A window inside life at Augustana College

Learning about Love

Yes, college is a time for romantic entanglements. I haven’t had any however, and though I have a few friends who are/were in the middle of romantic upheavals, I’ll respect their privacy.

So what is this post going to be about, then, you might ask. My answer: the ridiculous variety of definitions of love you find in literature. Hey, I’m a Creative Writing major and I’m almost positive that I’m going to declare a French minor soon. So, this term I’m in American Lit and 18th Century French Lit (I’m doing quite a lot of reading). And I was just thinking last night while doing my homework that the number of works about love (in any language) is quite staggering. Almost every book you read has some sort of romantic angle, whether it’s the primary plot or not. I believe that the whole realm of fanfiction was born out of “shipping” (for the non-nerds out there, that means romantically pairing up characters in a series ).

And it’s quite amazing that every book or play or essay I’ve read in French so far (and I’m reading my third novel in addition to a play and excerpts from a few more books) has been about love in some way or another. Half the excerpts and short stories we’ve read in American Lit have been about love too. And the definitions of love vary from our modern-day definition (mutual love, caring, respect) to this hurricane of emotion that’s basically destructive in it’s power to a man taking care of and directing his wife’s life (this is from way back in the early days of American Lit, my feminist friends, so calm down).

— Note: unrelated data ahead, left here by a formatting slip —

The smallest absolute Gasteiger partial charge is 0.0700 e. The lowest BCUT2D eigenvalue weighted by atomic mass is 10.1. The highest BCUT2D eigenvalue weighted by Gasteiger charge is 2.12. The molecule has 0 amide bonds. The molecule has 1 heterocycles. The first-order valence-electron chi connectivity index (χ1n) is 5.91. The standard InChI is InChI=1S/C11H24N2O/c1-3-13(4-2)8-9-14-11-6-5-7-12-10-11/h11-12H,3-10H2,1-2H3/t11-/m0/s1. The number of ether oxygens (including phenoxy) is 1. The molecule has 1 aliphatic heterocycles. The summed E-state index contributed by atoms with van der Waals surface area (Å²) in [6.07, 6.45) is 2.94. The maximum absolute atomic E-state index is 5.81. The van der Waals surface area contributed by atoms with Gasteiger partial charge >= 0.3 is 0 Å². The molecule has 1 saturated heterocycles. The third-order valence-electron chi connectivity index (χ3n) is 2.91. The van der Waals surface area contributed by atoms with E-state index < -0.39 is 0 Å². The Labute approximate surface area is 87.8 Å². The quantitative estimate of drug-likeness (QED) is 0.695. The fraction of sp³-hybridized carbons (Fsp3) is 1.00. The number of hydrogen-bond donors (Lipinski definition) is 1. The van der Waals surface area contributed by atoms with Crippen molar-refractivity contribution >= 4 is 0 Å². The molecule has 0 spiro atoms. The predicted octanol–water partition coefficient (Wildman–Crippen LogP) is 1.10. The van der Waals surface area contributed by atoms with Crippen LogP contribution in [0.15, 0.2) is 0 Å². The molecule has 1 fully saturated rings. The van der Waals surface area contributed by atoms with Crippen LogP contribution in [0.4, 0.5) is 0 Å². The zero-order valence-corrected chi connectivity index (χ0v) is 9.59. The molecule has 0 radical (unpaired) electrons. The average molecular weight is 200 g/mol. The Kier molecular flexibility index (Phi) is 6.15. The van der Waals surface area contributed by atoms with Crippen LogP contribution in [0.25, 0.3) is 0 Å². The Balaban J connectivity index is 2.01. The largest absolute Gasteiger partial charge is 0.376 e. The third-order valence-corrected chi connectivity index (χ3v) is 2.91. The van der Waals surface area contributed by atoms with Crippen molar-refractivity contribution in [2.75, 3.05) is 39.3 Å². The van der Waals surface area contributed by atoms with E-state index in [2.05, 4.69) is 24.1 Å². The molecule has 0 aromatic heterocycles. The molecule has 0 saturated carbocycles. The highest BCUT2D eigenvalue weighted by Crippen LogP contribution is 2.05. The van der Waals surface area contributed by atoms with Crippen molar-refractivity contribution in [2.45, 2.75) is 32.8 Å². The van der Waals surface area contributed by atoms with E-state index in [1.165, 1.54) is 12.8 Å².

Last night, as I started reading Histoire d’Ernestine (The Story of Ernestine) for French, I sighed when I saw it was about love… again. I’ve been reading about love for more than a month! But then I found that this book has several different types of love and courting: stereotypical love-at-first-sight, love born out of freindship, platonic love between friends and the jaded distrust of a man’s love as wanting to tke advantage of a woman’s innocence.

So come to college, dear readers, and learn about the language of love (literally)!

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